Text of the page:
New Year’s Resolutions for Durham University

New year, new you, right? But what could Durham University, in the interest of self-improvement, do better in 2018?

Protect Free Speech

Samuel Betley

Free speech is under threat across the education sector. The political monotony of the NUS has bred an insidious no-platforming culture that seeks to silence views that differ from its own. Durham University’s New Year’s Resolution should be a commitment to protecting free speech.

Jo Johnson, the former Universities Minister, recently called for all universities to uphold the principle of free speech. However, the solution to this problem is not more state intervention. It is the duty of universities and student unions themselves to expose their members to views which, God forbid, might actually challenge them. The looming threat of government sanctions should be enough motivation to take action.

The statistics regarding free speech on campus make for grim reading. In the most recent spiked Free Speech University Rankings, 61 Higher Education establishments, including Durham University, were given a RED rating. This means that 63.5% of participating universities have “actively censored speech and expression”. It is not hard to find examples of this. King’s College London has been criticised for employing £12-an-hour safe-space martials to police events. Clearly, some will go to extraordinary lengths to prevent the discussion of ideas they disagree with at university.

We all have a right to free speech. There is, however, no right to not be offended. Universities have always been places for intellectual engagement, debate, and disagreement. But now, a vocal minority wants to decide which ideas their peers are allowed to hear. They must be stopped.


Improve Mental Health Services

Sophie Gregory

As Palatinate reported last term, the number of counsellors at the University has been slashed to the extent that the service no longer employs the recommended number of counselling staff.

This suggests that Durham University, despite increasingly urgent calls for better mental health provisions, simply does not care about the psychological wellbeing of thousands of its students. Mental health needs to be properly addressed – and I don’t mean by bringing in dogs to help cope with stress. We need our mental health to become a priority. A YouGov poll reported in 2016 that 77% of students have a fear of failure. One in four students were reported to suffer from mental health problems, primarily depression and anxiety.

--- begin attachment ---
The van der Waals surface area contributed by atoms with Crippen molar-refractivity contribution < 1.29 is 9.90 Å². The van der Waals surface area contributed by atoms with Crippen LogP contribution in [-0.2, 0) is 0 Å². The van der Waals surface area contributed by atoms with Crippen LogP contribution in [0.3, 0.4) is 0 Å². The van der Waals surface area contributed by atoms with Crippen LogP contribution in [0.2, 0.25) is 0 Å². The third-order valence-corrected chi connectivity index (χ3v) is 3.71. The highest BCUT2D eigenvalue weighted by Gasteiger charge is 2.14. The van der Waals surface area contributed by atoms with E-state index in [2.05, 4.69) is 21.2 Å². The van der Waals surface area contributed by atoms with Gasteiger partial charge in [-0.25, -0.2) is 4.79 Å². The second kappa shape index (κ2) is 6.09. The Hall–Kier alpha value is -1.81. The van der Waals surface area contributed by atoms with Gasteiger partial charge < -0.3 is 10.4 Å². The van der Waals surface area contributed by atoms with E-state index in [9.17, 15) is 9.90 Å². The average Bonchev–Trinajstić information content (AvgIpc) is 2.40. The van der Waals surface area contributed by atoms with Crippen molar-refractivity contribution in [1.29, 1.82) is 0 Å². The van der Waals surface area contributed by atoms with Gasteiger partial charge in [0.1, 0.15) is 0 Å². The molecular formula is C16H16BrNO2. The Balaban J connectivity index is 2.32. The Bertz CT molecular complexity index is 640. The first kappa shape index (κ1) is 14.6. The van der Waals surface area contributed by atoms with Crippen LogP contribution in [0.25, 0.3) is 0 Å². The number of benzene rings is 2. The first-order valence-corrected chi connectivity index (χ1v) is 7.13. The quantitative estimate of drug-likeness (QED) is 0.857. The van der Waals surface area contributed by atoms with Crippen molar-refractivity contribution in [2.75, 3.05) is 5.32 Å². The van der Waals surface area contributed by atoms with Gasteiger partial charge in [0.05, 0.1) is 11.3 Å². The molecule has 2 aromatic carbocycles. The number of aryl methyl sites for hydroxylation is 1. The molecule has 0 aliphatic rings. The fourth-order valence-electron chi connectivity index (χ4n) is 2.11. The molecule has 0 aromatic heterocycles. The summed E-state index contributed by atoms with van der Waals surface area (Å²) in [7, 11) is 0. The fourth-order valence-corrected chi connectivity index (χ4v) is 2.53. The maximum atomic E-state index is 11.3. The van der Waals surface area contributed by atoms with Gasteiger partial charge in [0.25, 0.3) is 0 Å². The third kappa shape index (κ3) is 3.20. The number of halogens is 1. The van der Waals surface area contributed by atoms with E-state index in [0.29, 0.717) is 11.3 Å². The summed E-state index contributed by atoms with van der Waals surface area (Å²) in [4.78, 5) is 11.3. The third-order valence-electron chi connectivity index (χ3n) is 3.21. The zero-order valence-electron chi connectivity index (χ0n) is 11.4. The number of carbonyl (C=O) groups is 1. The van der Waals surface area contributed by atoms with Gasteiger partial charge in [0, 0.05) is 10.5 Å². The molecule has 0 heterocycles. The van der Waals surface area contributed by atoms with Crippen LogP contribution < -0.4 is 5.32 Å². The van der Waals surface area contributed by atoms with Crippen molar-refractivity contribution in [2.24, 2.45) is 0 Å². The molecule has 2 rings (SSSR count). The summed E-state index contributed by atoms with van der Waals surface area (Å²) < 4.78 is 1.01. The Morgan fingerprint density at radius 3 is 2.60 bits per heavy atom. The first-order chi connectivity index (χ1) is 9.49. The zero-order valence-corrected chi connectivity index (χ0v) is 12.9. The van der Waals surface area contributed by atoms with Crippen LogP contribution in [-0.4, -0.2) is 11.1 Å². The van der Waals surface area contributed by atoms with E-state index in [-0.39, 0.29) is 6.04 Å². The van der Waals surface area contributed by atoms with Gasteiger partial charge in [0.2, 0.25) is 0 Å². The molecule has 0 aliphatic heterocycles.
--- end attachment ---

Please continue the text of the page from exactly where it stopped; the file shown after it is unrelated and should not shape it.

These figures suggest that Higher Education institutions are not doing enough to ensure that students’ stress levels are challenging but not overwhelming. Students know that they are going to be tested at university but they do not expect to be under such mental strain that they become unwell.

Durham needs to do better. The conversation about mental health must be wider and more accessible. They must listen to students and their concerns. Counselling services must be equipped with the appropriate resources to support students. We need to continue to erode the stigma around mental health; we need to learn how to listen to our friends and to look after ourselves.

This year, Durham needs to recognise that our wellbeing should not be secondary to our grades. This is a world-class University and it’s time that our mental health provisions reflected this.


Listen to Students

Tania Chakraborti

In 2018, our University needs to listen to its students on the issue of college accommodation fees. Last year, fees increased by a staggering 3.5%. This means that college accommodation will now cost over £7,000 a year, and the new tiered system means that in some instances disabled students may have to pay around £8,000. How is this justifiable?

College accommodation cost under £5,000 a year in 2011; though the economic climate may have changed in the years since, this in no way justifies such disproportionate increases.

Students have now staged multiple protests, including the most recent Palatine Centre protest which was attended by over 100 people. Yet, the University has made little effort to compromise. Pro-Vice-Chancellor Owen Adams, defending the change, said that “all students have been informed of our decision and they have also been  advised how to access financial support should they need it.” But where is this well-publicised guide on how to deal with this significant increase and the its financial strain?

Many students choose Durham for its affordable cost of living, but if we are suddenly forced to pay London premiums, this choice is made redundant. How, in the north of England, can rental prices for residential homes, equipped with better living spaces and more centrally-located, cost far less than the premium to live in college? It is fair to say that, as we move in 2018, the University is attempting to force students into paying big city prices at an establishment that in no way justifies this price hike.

If the University were more transparent with students about where their funds go, instead of attempting to deflect from the issue with such ambiguous terms as ‘the wider student experience’, perhaps there would be less outrage. But until Durham University start to value our student body more by enlightening us with such information, we must continue to voice our discontent. I hope in 2018, the University will begin to listen to us more.

Illustration: Zoë Boothby

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